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news item News Monday, May 13, 2019 Monday, May 13, 2019 9:21 AM - Monday, May 13, 2019 9:21 AM

Orthotics and prosthetics let kids be kids

Located inside Shriners Hospitals for Children — Greenville, Pediatric Orthotic and Prosthetic Services (POPS) – Southeast, LLC staff fabricates thousands of new orthopaedic devices each year. Ranging from prosthetic hands and feet to full arms and legs, POPS staff members believe it is important for all children to be active, even if they are wearing a device. For our experienced practitioners and technicians, being active doesn’t just mean accomplishing daily tasks – it also means participating in typical childhood activities, such as riding a bike, swinging a baseball bat or jumping rope.

“With a multitude of conditions treated at the Greenville Shriners Hospital, provision of prosthetic devices requires experienced employees to ensure quality, safety, fit and functionality,” said Phil Lis, certified prosthetist and orthotist. “Because we manufacture our own prosthetic devices in-house, it gives us the unique ability to measure, create, fit and assess the devices in one place. Specialized and personalized care also allow for the creation of adaptive devices that aid in letting kids be kids.”

Breonna hits the links

One such kid is patient Breonna, who receives care at the Greenville Shriners Hospital for congenital wrist disarticulation, which means she was born missing her hand and wrist where they connect to the arm on the left side. While she typically functions without the use of a prosthesis, a newly developed passion for golf led to a desire for a device that she could use with her golf club.

“She started playing golf with her dad and quickly realized how much she enjoys it,” said her mother, Nicole.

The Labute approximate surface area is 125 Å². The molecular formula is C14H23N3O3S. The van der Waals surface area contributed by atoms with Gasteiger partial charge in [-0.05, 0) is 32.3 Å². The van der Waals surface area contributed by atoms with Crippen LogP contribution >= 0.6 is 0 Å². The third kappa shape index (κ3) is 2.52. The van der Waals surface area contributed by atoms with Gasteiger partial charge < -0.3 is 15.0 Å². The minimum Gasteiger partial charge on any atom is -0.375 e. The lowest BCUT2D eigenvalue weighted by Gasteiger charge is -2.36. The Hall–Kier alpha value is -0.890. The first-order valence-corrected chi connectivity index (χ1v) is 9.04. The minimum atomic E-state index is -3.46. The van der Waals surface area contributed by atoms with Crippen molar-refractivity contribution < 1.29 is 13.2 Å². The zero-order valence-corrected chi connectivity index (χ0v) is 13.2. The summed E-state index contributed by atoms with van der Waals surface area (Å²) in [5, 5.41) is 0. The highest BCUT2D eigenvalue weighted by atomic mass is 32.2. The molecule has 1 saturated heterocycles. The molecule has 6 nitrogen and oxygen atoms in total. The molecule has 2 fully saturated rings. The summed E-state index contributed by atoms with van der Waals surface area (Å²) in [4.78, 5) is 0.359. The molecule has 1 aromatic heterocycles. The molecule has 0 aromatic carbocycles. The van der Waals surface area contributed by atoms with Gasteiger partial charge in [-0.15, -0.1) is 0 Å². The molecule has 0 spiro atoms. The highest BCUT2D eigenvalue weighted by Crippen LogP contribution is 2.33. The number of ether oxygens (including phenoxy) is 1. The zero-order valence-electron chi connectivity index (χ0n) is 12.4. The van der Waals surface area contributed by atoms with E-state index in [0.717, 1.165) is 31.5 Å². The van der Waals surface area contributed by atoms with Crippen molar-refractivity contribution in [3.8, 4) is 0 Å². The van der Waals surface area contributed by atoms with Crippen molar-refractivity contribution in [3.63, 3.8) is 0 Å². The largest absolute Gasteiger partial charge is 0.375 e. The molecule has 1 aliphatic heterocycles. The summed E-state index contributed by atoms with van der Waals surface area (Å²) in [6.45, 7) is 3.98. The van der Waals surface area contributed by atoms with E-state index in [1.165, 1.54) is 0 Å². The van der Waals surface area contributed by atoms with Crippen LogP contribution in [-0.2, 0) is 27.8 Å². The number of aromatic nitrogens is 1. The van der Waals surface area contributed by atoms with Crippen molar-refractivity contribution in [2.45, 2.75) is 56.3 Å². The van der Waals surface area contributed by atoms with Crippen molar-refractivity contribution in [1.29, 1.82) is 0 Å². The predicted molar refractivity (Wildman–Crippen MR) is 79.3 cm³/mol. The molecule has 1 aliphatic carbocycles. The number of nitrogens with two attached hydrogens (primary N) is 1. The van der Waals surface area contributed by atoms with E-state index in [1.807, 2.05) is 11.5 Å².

After seeking the guidance of POPS staff, Breonna was recently fitted for a unique device called a “prosthosis.” Unlike a prosthesis, which would add too much length to her already long residual limb, the sleek sleeve fits onto her arm and allows a terminal device to be added. In her case, the device is fitted to hold Breonna’s golf club and allows her to master the two-arm swing.

“This device is really going to help with her grip and also the power behind her swing,” said Nicole.

Brittany swings for the fences

Another patient showing off her powerful swing is Brittany, who proudly plays baseball alongside boys her age. Born with hypoplasia, a birth defect in which a body part does not grow or fully develop, she does not have a right hand. She had a goal she wanted to achieve when she came to the Greenville Shriners Hospital.

“I wanted to be able to swing the bat with both hands, instead of just one,” Brittany explained. “I knew it would give me more power and make the ball go farther.”

With the help of the adaptive device that fits onto her baseball bat, her original goal is now a reality. By focusing on the complete needs of each patient, POPS is helping make dreams such as these come true every day.